We are looking for young people who would like to gain experience in the publishing world by translating philosophical texts from Italian to English. If you are interested, please send us a CV to firstname.lastname@example.org.
Stiamo cercando giovani che vogliono acquisire un po' d'esperienza nel mondo dell'editoria traducendo testi filosofici dall'italiano all'inglese. Se sei interessato/a, scrivici, inviandoci il tuo curriculum vitae a: email@example.com.
To translate effectively, you must not only know both languages (passively for the source text (ST) and actively for the target text (TT)), but you must also be sensitive to the following issues:
(a) consistency: make sure you translate the same ST term with the same TT term throughout the entire work you're translating; also pay attention to spelling and to the rendition of non-English names - be consistent throughout;
(b) structural coherence: does the translated text contradict itself? Is it internally, or structurally, coherent? If the text contradicts itself, that is if it is not structurally coherent, then it needs re-writing.
You might wish to have a look at this.
(c) terminology: make sure you look up technical terms. Do not assume what a term might be in the TT: just look it up. Translation is not merely a linguistic exercise. It is, above all, an exercise in cultural mediation. In other words, you have to be aware of the culture on both sides, because you will mediate between them. You cannot assume that the culture on the receiving end will reflect the culture on the other end.
Terminology is of the utmost importance. Philosophy, law, history, economics, cultural studies, theology ... these are all specialised fields of knowledge, or rather systems of knowledge. Each has a highly specialised and well-defined vocabulary. If you want your translation to be taken seriously, you have to know that vocabulary. If you do not know it, you have to look it up. A good translator is a translator who is aware of this, is aware of what s/he knows and does not know, and looks up terms to make sure that readers of the translated text receive the same level of specialisation they would receive if they could read the text in its original language.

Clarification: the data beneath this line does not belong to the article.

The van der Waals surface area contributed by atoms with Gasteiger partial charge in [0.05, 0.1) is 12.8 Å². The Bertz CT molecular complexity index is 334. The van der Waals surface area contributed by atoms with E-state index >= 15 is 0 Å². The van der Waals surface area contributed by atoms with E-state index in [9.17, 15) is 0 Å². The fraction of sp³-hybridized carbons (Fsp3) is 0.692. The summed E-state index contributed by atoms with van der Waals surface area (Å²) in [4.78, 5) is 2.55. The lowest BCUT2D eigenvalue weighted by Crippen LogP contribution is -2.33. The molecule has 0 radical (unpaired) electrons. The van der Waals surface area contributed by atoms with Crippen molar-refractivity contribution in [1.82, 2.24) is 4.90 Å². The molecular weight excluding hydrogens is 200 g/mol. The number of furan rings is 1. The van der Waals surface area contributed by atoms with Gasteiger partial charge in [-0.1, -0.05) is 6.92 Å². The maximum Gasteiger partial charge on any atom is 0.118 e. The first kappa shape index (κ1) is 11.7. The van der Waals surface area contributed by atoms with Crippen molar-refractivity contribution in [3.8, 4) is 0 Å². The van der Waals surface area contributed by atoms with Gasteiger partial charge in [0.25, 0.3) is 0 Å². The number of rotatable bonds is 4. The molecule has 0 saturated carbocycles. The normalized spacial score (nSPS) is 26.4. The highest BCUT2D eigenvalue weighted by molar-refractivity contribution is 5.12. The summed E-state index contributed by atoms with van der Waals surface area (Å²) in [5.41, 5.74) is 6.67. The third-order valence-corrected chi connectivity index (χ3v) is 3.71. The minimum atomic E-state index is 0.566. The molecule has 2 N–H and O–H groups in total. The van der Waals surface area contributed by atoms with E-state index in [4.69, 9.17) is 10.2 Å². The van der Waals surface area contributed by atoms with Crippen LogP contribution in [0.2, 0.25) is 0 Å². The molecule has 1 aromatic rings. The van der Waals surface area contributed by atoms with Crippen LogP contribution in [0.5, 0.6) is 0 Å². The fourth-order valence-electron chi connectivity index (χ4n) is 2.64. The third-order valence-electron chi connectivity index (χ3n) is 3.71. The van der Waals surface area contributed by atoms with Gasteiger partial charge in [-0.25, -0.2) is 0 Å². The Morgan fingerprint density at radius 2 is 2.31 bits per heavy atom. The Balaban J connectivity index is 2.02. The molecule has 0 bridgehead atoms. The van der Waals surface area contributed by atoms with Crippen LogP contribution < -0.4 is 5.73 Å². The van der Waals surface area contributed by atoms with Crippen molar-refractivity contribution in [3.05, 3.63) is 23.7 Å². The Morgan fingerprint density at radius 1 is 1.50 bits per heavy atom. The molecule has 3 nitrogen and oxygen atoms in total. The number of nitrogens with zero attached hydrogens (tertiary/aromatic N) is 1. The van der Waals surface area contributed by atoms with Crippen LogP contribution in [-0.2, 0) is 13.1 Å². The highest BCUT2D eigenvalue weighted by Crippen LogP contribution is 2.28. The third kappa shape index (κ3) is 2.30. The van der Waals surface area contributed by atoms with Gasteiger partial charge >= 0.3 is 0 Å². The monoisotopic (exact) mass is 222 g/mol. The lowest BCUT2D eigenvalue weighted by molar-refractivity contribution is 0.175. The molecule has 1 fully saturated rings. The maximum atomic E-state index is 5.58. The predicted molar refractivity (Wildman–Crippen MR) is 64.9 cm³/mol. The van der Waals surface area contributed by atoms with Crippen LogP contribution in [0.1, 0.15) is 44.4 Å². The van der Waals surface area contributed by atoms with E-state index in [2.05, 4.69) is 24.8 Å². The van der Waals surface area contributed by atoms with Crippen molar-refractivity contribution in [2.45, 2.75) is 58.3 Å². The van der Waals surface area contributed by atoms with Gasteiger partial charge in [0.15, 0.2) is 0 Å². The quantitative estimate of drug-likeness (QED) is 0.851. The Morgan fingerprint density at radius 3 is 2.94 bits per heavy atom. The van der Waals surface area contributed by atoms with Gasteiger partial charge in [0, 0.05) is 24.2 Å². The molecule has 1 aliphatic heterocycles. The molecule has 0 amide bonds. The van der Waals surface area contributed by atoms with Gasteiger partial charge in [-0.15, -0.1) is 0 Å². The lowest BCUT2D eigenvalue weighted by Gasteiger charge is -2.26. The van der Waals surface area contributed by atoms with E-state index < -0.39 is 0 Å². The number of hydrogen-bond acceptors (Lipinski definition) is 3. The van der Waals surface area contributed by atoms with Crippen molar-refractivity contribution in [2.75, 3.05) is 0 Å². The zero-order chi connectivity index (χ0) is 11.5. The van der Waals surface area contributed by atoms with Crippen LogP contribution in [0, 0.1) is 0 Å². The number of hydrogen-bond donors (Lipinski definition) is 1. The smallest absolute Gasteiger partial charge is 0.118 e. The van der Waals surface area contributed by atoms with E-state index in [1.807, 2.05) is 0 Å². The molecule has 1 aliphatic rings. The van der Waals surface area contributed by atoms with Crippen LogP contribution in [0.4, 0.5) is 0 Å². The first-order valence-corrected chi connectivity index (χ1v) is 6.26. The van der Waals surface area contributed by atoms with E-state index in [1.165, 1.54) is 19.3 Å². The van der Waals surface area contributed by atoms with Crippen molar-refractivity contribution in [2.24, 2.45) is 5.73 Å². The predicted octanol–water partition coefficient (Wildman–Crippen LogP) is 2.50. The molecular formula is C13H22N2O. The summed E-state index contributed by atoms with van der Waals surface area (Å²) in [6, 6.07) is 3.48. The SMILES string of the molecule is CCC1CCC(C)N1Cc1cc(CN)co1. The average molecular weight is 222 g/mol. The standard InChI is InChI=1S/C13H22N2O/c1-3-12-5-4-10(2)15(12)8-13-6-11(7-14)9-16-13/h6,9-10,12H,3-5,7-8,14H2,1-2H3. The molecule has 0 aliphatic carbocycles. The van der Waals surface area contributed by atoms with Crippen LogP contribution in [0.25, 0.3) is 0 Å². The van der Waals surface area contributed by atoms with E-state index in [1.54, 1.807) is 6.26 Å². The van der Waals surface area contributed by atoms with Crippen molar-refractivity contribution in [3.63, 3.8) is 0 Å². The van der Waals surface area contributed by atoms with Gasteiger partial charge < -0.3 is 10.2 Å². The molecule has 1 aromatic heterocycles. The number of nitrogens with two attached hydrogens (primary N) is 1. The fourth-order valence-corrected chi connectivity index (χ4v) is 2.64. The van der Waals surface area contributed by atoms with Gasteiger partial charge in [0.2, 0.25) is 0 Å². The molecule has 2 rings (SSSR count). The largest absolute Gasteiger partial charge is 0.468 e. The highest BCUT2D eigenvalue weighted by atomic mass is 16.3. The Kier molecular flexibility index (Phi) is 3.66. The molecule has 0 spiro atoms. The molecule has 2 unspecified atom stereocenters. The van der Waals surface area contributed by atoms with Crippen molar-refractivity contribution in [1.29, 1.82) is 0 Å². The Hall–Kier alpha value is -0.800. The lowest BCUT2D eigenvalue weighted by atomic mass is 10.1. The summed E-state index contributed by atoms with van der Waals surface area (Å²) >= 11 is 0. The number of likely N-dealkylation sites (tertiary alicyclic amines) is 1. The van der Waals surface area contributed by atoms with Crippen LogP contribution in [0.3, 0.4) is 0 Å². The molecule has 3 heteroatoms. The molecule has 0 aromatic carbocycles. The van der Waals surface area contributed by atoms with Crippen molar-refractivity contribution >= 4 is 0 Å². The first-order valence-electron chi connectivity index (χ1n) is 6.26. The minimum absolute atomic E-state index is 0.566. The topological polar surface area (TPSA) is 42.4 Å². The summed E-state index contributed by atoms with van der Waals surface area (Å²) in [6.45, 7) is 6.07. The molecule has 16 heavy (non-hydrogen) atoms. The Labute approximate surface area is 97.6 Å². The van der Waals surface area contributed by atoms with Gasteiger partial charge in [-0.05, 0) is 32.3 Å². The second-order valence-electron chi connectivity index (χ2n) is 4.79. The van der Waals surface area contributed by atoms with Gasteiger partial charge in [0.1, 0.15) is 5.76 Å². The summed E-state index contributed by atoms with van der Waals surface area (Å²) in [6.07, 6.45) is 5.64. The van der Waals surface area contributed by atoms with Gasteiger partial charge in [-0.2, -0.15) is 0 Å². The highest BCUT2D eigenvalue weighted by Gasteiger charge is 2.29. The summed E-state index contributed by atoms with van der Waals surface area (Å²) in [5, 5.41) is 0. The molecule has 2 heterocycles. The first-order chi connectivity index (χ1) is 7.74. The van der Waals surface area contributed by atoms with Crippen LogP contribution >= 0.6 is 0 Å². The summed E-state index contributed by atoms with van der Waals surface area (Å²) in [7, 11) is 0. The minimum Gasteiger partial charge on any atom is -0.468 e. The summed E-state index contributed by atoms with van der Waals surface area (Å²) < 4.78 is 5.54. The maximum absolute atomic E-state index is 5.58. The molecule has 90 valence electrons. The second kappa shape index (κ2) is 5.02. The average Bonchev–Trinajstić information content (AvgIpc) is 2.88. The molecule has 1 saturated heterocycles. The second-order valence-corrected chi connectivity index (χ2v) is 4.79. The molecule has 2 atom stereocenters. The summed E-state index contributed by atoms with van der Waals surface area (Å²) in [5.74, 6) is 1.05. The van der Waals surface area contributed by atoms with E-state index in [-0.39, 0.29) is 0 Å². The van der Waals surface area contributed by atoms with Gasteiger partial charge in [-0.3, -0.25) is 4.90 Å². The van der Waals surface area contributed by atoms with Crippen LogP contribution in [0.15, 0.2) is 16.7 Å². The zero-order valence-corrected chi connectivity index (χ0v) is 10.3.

The translator has to use the source language to understand the meta-linguistic concept in order to transpose that concept into the target language. This formulation necessarily means that the translator is not a slave to the source text, while she has to adhere faithfully to the meta-linguistic concept.
If there is clear incongruity between the source text and the meta-linguistic concept, then the latter should prevail on the former.
If, however, the incongruity between source text and meta-linguistic concept is only apparent, because in reality the author wants to use the incongruity to change the meta-linguistic concept, then the congruity has to be transposed to the target text.
Essentially it all boils down to a meta-linguistic interpretation of the source text. Once that is achieved, then the solution should be self-evident.
Terms of art
A term of art is a word or phrase that has a precise, specialised meaning within a particular field or profession.
It is imperative that before embarking on the translation of a text, you should become acquainted with the principal terms of art of the field of knowledge to which the translation belongs.
You should keep in mind that your reader might be a highly-knowledgeable person, who knows the language used within a particular community. If you want your text to be accepted by that community, you need to know the language that community uses. This you can achieve either by having read a lot on the subject over the years, or else by building up a small corpus of terms of art, by looking them up in dictionaries or encylcopaedias. Though the job is not easy, it can be quite fulfilling once it's done (if done properly).
By learning the language used by a particular community, not just the terms of art but also the syntax used, and so on, you would be learning the art.
In the final analysis, all translations are in reality a journey, not just from the first till the last page of the text, but also from your initial position of knowing so much to your end position of knowing so much more.
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